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16351 Chemical accident in USA with pyrolysis gasoline (pygas)
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General accident information
Class/Quality * * * *
Year 1997
Summary Fast current in river caused collision of
25 barge tow with bridge causing spill of
Pyrolyis gas (benzene), evacuation and at
Least 100 casualties
Country USA
Chemicals Benzene/Benzol, Pyrolysis gasoline (pygas), Toluene (toluol/Methylbenzene)
Cause Natural-cause
Fatalities/Injuries 0 / >100
Occurrences or events Clean-up, Collision, Defective-working, Drive,
Drive-out, Escort, Evacuation, Evacuation,
Fire fighting/Emergency response, Get-loose/Lose, Human-operations, Natural event,
Overturn/Capsize, Pollution/Contamination, Pump-over, Release,
Safety-measures, Safety-measures, Subside/Sink, Traffic-interruption,
Unpermitted-smoking, Wrong-position
Full accident information 
download accident report Click here to view a document containing the full accident information

Date : 1997 0317

At approximately 1625 hours, the M/V F.R. Bigalow with a tow of 25 barges allied with a highway bridge near a city. All 25 barges broke free from the tow and all but 1 have been recovered. One barge loaded with a cargo of rock has sunk mid channel in 30/m of water. The 60/m double hull tanker barge IB 960 loaded with 1192/m3 of pyrolysis gasoline (benzene/toluene) overturned and remains in the inverted position approximately 610/m from the bridge. The barge struck a highway bridge during high water condition (fast current 16/km/h) and has been grounded and released 232/m3 of pyrolysis gasoline. The barge has been re-secured and is stable on the river bank. T/B IB 190 is stable and secured to a spud barge with wire rigging and tied to a levee. All observable leaks have been secured by divers. High benzene levels (15/ppm) have been detected in the area, causing the evacuation of 17 homes and 90 prisoners from a detention center. Air monitoring will continue throughout the entire operation. The river was closed 4/km, but later the river remains opens with restrictions,
southbound traffic during daylight hours and northbound traffic at night. Transfer operations have been secured having off-loaded an estimated 75 % of the cargo which took estimated 24/hours. Crane barges are being moved into place and are rigging for righting operation today. Once the barge has been righted, inspectors plan on giving the barge a permit to proceed to a repair facility. MSO/MSD Personnel and GST remain on scene to continue logistics, rigging, planning and coordinating vessel traffic.
To put the response actions into perspective, one should be aware of the great number of marine incidents that occur in the USCG COTP New Orleans zone, of which MSD Baton Rouge is a detachment. During just the 11/days of this incident, the MSO and the MSD were involved in the response to 8 breakaways involving more than 250 barges, 6 vessel groundings, 5 vessel collisions, 7 vessel allisions with bridges or docks, 1 vessel fire, 1 pipeline break, 3 sinkings and 1 vessel loss of steering. In addition, they instituted and managed a Vessel Traffic Service during this period of high water to facilitate the movement of barge traffic on the river. During all of this, they directed the successful response to the IB-960 incident.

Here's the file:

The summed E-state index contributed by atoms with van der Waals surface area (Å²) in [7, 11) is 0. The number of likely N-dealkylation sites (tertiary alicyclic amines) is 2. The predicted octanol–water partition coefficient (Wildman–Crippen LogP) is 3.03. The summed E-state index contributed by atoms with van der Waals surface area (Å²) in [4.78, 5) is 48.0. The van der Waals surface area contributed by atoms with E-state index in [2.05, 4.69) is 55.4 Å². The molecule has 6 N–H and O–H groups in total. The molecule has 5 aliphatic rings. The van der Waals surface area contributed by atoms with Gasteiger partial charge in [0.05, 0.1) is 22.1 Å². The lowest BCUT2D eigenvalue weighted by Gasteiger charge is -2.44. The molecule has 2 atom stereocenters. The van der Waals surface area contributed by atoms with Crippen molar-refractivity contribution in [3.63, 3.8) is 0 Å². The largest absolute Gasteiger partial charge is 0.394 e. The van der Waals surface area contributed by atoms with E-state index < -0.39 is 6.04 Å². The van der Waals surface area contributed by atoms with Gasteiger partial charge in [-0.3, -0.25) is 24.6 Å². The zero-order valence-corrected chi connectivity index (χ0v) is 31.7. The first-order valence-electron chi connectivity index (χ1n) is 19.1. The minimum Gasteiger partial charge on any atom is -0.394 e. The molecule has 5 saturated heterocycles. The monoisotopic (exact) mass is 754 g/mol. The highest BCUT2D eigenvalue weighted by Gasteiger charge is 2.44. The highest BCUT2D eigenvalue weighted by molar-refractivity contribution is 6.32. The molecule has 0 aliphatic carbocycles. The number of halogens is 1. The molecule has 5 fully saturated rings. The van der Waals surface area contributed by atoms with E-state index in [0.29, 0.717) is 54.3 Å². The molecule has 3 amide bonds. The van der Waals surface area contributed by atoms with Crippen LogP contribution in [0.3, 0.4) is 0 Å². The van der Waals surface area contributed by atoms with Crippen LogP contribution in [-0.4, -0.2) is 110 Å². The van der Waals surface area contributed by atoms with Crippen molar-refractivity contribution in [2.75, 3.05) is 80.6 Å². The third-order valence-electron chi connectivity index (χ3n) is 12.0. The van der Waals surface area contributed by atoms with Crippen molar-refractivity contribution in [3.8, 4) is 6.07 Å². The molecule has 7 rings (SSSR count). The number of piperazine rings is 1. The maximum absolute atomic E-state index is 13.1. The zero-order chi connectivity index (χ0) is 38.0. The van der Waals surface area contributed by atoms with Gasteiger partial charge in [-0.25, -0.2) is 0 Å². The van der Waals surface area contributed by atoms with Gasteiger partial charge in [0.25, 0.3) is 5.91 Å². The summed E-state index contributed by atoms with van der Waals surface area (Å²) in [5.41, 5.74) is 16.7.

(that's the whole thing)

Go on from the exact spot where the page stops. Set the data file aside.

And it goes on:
Particularly worthy of note is that the salvage was completed in only 11/days with a loss of only 15% of the vessel's cargo and there were no documented injuries associated with the IB-960.
Hundreds of people sought medical attention for nausea, burning throats and other signs of chemical exposure.
The barge company has agreed to pay cleanup costs almost 33404 USA dollars to settle one of the last emergency response claims. The settlement could be appealed to a federal judge by attorneys representing a group of 12000 people who claimed injuries or property damage as a result of the leak.
At 11 July 2000, cases consolidated for discovery therewith. The settlement was 41.7E+6 USA dollars, for 17205 claimants, for an average award of approximately 2400 USA dollars per plaintiff. The settlement was allocated primarily based on zone awards determined pursuant to estimated exposure levels per claimant for the various zones, plus individual consideration of certain key claims. Details of the allocation are provided below. However, these allocations are net of attorney fees, class cost and liability reserves which totaled 25.7E+6 USA dollars, as compared to the allocation to claimants of 16E+6 USA dollars. The total settlement was actually 2.6 times the amount of the allocation to the claimants. (The attorney fee reserve was 16.7E+6 USA dollars and the class cost reserve was 2E+6 USA dollars.)
Net of attorney fees, class costs, and liability reserves, most of the claimants (82% of claimants) were awarded 500-1000 USA dollars each based on a zone analysis. Another significant group (14% of claimants) was awarded between 1000-5000 USA dollars each based on a zone analysis. That represents 96% of all the awards. Only thirteen claimants received awards exceeding 8000 USA dollars, as follows: eight claimants received awards in the range of 8000-25000 USA dollars; three claimants received awards in the range of 50000-75000 USA dollars; one claimant received 175000 USA dollars; and one claimant received 280000 USA dollars. Again, this was net of attorney fees, class costs, and liability reserves.
The largest award of 280000 USA dollars was for a woman who reportedly suffered some unspecified ???extraordinary medical problems??? as a result of the spill. Also, an area student received 21726 USA dollars, for aggravation of asthma diagnosed by a doctor, as ???markedly deteriorated??? between March 1997 and December 1998; and who was diagnosed as having an emotional adjustment disorder triggered by his exposure which created symptoms which were stubborn and persistent, but not severe.
Awards to some 26 evacuees who were ordered to leave their homes for as many as 11 days were set at a total of 3000 USA dollars for each evacuee. No awards were given for voluntary evacuations or shelters in place.

Lessons learned